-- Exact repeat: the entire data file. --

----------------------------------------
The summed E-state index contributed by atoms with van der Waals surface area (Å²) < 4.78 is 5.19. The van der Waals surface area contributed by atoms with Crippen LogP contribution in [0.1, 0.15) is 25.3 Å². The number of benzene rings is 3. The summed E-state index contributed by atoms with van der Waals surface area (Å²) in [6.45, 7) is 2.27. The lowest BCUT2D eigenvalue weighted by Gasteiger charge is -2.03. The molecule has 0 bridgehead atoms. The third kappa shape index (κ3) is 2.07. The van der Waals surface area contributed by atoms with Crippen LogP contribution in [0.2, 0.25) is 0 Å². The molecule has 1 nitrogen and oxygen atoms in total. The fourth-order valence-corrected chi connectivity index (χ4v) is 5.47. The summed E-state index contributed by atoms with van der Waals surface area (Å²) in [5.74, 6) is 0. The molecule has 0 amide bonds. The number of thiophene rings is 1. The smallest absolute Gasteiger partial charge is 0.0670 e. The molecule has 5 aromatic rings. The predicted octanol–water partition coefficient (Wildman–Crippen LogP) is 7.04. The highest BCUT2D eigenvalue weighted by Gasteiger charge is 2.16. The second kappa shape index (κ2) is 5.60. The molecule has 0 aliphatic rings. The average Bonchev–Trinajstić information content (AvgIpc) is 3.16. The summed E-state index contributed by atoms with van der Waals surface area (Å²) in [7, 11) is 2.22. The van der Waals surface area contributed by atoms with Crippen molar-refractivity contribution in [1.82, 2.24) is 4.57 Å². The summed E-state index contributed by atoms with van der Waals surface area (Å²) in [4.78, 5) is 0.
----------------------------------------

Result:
The summed E-state index contributed by atoms with van der Waals surface area (Å²) < 4.78 is 5.19. The van der Waals surface area contributed by atoms with Crippen LogP contribution in [0.1, 0.15) is 25.3 Å². The number of benzene rings is 3. The summed E-state index contributed by atoms with van der Waals surface area (Å²) in [6.45, 7) is 2.27. The lowest BCUT2D eigenvalue weighted by Gasteiger charge is -2.03. The molecule has 0 bridgehead atoms. The third kappa shape index (κ3) is 2.07. The van der Waals surface area contributed by atoms with Crippen LogP contribution in [0.2, 0.25) is 0 Å². The molecule has 1 nitrogen and oxygen atoms in total. The fourth-order valence-corrected chi connectivity index (χ4v) is 5.47. The summed E-state index contributed by atoms with van der Waals surface area (Å²) in [5.74, 6) is 0. The molecule has 0 amide bonds. The number of thiophene rings is 1. The smallest absolute Gasteiger partial charge is 0.0670 e. The molecule has 5 aromatic rings. The predicted octanol–water partition coefficient (Wildman–Crippen LogP) is 7.04. The highest BCUT2D eigenvalue weighted by Gasteiger charge is 2.16. The second kappa shape index (κ2) is 5.60. The molecule has 0 aliphatic rings. The average Bonchev–Trinajstić information content (AvgIpc) is 3.16. The summed E-state index contributed by atoms with van der Waals surface area (Å²) in [7, 11) is 2.22. The van der Waals surface area contributed by atoms with Crippen molar-refractivity contribution in [1.82, 2.24) is 4.57 Å². The summed E-state index contributed by atoms with van der Waals surface area (Å²) in [4.78, 5) is 0.